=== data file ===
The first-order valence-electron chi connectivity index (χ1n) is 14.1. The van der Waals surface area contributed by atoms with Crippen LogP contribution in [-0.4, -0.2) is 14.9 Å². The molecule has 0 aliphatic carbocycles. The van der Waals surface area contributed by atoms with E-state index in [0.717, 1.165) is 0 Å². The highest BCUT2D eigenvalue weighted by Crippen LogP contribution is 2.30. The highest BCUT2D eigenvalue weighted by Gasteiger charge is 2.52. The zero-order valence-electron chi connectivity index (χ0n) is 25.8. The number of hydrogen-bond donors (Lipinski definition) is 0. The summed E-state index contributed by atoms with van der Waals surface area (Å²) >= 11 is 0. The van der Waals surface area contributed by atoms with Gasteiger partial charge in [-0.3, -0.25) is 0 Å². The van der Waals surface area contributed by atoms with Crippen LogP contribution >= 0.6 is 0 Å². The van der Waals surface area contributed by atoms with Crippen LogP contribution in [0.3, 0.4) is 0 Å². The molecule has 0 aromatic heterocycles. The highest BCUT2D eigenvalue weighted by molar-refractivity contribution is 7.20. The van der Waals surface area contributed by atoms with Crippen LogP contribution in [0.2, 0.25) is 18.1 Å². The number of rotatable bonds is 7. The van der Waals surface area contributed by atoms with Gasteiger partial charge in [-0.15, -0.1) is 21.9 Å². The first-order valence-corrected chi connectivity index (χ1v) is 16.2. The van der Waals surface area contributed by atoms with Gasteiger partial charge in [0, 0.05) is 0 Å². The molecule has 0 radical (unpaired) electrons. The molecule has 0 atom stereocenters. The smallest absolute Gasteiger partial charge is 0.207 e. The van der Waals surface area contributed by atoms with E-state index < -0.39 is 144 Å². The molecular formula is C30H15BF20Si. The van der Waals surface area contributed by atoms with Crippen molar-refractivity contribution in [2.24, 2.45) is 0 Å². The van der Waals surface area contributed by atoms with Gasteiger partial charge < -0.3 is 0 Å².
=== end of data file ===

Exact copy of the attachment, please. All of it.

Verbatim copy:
The first-order valence-electron chi connectivity index (χ1n) is 14.1. The van der Waals surface area contributed by atoms with Crippen LogP contribution in [-0.4, -0.2) is 14.9 Å². The molecule has 0 aliphatic carbocycles. The van der Waals surface area contributed by atoms with E-state index in [0.717, 1.165) is 0 Å². The highest BCUT2D eigenvalue weighted by Crippen LogP contribution is 2.30. The highest BCUT2D eigenvalue weighted by Gasteiger charge is 2.52. The zero-order valence-electron chi connectivity index (χ0n) is 25.8. The number of hydrogen-bond donors (Lipinski definition) is 0. The summed E-state index contributed by atoms with van der Waals surface area (Å²) >= 11 is 0. The van der Waals surface area contributed by atoms with Gasteiger partial charge in [-0.3, -0.25) is 0 Å². The van der Waals surface area contributed by atoms with Crippen LogP contribution >= 0.6 is 0 Å². The van der Waals surface area contributed by atoms with Crippen LogP contribution in [0.3, 0.4) is 0 Å². The molecule has 0 aromatic heterocycles. The highest BCUT2D eigenvalue weighted by molar-refractivity contribution is 7.20. The van der Waals surface area contributed by atoms with Crippen LogP contribution in [0.2, 0.25) is 18.1 Å². The number of rotatable bonds is 7. The van der Waals surface area contributed by atoms with Gasteiger partial charge in [-0.15, -0.1) is 21.9 Å². The first-order valence-corrected chi connectivity index (χ1v) is 16.2. The van der Waals surface area contributed by atoms with Gasteiger partial charge in [0, 0.05) is 0 Å². The molecule has 0 radical (unpaired) electrons. The molecule has 0 atom stereocenters. The smallest absolute Gasteiger partial charge is 0.207 e. The van der Waals surface area contributed by atoms with E-state index < -0.39 is 144 Å². The molecular formula is C30H15BF20Si. The van der Waals surface area contributed by atoms with Crippen molar-refractivity contribution in [2.24, 2.45) is 0 Å². The van der Waals surface area contributed by atoms with Gasteiger partial charge < -0.3 is 0 Å².